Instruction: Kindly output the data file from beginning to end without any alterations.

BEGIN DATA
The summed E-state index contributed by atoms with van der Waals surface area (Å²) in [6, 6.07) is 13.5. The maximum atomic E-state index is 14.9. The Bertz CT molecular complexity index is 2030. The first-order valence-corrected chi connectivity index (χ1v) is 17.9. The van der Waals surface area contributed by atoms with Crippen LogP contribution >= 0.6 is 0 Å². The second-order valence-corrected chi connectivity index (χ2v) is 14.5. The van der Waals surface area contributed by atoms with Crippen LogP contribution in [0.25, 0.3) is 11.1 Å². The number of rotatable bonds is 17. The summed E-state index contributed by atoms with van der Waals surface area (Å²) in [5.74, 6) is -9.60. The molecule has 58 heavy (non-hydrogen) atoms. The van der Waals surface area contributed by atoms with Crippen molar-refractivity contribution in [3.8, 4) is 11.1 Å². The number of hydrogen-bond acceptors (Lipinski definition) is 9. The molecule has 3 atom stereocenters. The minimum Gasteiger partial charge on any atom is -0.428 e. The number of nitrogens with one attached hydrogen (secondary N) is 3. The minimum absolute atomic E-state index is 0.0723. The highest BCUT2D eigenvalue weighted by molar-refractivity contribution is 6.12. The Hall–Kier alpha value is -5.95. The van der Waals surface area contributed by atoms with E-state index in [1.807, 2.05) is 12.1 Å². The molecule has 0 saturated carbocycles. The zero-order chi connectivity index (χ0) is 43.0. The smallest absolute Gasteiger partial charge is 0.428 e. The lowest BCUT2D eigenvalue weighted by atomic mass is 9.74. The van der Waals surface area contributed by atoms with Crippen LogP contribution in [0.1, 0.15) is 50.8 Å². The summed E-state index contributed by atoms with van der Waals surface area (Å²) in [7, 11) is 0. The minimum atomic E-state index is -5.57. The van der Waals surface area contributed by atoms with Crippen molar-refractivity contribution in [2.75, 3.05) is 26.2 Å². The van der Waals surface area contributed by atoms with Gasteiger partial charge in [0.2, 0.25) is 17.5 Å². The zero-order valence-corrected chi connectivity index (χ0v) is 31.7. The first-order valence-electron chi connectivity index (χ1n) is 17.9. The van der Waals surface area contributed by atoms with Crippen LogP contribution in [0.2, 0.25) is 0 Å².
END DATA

The summed E-state index contributed by atoms with van der Waals surface area (Å²) in [6, 6.07) is 13.5. The maximum atomic E-state index is 14.9. The Bertz CT molecular complexity index is 2030. The first-order valence-corrected chi connectivity index (χ1v) is 17.9. The van der Waals surface area contributed by atoms with Crippen LogP contribution >= 0.6 is 0 Å². The second-order valence-corrected chi connectivity index (χ2v) is 14.5. The van der Waals surface area contributed by atoms with Crippen LogP contribution in [0.25, 0.3) is 11.1 Å². The number of rotatable bonds is 17. The summed E-state index contributed by atoms with van der Waals surface area (Å²) in [5.74, 6) is -9.60. The molecule has 58 heavy (non-hydrogen) atoms. The van der Waals surface area contributed by atoms with Crippen molar-refractivity contribution in [3.8, 4) is 11.1 Å². The number of hydrogen-bond acceptors (Lipinski definition) is 9. The molecule has 3 atom stereocenters. The minimum Gasteiger partial charge on any atom is -0.428 e. The number of nitrogens with one attached hydrogen (secondary N) is 3. The minimum absolute atomic E-state index is 0.0723. The highest BCUT2D eigenvalue weighted by molar-refractivity contribution is 6.12. The Hall–Kier alpha value is -5.95. The van der Waals surface area contributed by atoms with E-state index in [1.807, 2.05) is 12.1 Å². The molecule has 0 saturated carbocycles. The zero-order chi connectivity index (χ0) is 43.0. The smallest absolute Gasteiger partial charge is 0.428 e. The lowest BCUT2D eigenvalue weighted by atomic mass is 9.74. The van der Waals surface area contributed by atoms with Crippen LogP contribution in [0.1, 0.15) is 50.8 Å². The summed E-state index contributed by atoms with van der Waals surface area (Å²) in [7, 11) is 0. The minimum atomic E-state index is -5.57. The van der Waals surface area contributed by atoms with Crippen molar-refractivity contribution in [2.75, 3.05) is 26.2 Å². The van der Waals surface area contributed by atoms with Gasteiger partial charge in [0.2, 0.25) is 17.5 Å². The zero-order valence-corrected chi connectivity index (χ0v) is 31.7. The first-order valence-electron chi connectivity index (χ1n) is 17.9. The van der Waals surface area contributed by atoms with Crippen LogP contribution in [0.2, 0.25) is 0 Å².